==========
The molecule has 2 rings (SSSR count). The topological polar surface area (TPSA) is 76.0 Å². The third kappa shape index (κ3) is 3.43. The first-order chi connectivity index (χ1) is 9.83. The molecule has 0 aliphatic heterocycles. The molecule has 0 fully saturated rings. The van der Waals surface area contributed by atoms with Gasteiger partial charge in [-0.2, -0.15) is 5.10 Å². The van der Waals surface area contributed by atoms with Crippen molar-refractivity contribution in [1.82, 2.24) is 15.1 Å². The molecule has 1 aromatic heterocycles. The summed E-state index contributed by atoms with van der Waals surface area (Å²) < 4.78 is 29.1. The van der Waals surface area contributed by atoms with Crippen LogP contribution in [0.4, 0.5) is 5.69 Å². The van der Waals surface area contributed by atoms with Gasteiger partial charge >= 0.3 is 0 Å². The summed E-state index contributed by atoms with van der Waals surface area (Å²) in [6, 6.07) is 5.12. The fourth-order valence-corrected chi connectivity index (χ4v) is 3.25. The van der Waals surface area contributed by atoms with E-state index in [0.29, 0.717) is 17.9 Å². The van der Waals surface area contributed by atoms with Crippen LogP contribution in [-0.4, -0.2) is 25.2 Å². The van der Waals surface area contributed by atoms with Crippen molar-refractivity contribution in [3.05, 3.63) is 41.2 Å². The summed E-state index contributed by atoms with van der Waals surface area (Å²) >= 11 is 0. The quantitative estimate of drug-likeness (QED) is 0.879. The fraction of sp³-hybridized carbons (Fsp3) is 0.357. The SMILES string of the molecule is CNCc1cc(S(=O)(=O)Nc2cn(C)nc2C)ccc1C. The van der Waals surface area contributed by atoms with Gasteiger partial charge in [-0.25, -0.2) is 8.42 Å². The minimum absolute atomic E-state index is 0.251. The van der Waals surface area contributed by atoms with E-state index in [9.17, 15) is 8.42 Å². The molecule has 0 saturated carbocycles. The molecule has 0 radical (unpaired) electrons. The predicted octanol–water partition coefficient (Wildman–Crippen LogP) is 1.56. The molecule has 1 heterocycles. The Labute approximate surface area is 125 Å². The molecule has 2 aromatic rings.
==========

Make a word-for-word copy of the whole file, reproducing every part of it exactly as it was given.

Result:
The molecule has 2 rings (SSSR count). The topological polar surface area (TPSA) is 76.0 Å². The third kappa shape index (κ3) is 3.43. The first-order chi connectivity index (χ1) is 9.83. The molecule has 0 aliphatic heterocycles. The molecule has 0 fully saturated rings. The van der Waals surface area contributed by atoms with Gasteiger partial charge in [-0.2, -0.15) is 5.10 Å². The van der Waals surface area contributed by atoms with Crippen molar-refractivity contribution in [1.82, 2.24) is 15.1 Å². The molecule has 1 aromatic heterocycles. The summed E-state index contributed by atoms with van der Waals surface area (Å²) < 4.78 is 29.1. The van der Waals surface area contributed by atoms with Crippen LogP contribution in [0.4, 0.5) is 5.69 Å². The van der Waals surface area contributed by atoms with Gasteiger partial charge >= 0.3 is 0 Å². The summed E-state index contributed by atoms with van der Waals surface area (Å²) in [6, 6.07) is 5.12. The fourth-order valence-corrected chi connectivity index (χ4v) is 3.25. The van der Waals surface area contributed by atoms with E-state index in [0.29, 0.717) is 17.9 Å². The van der Waals surface area contributed by atoms with Crippen LogP contribution in [-0.4, -0.2) is 25.2 Å². The van der Waals surface area contributed by atoms with Crippen molar-refractivity contribution in [3.05, 3.63) is 41.2 Å². The summed E-state index contributed by atoms with van der Waals surface area (Å²) >= 11 is 0. The quantitative estimate of drug-likeness (QED) is 0.879. The fraction of sp³-hybridized carbons (Fsp3) is 0.357. The SMILES string of the molecule is CNCc1cc(S(=O)(=O)Nc2cn(C)nc2C)ccc1C. The van der Waals surface area contributed by atoms with Gasteiger partial charge in [-0.25, -0.2) is 8.42 Å². The minimum absolute atomic E-state index is 0.251. The van der Waals surface area contributed by atoms with E-state index in [9.17, 15) is 8.42 Å². The molecule has 0 saturated carbocycles. The molecule has 0 radical (unpaired) electrons. The predicted octanol–water partition coefficient (Wildman–Crippen LogP) is 1.56. The molecule has 1 heterocycles. The Labute approximate surface area is 125 Å². The molecule has 2 aromatic rings.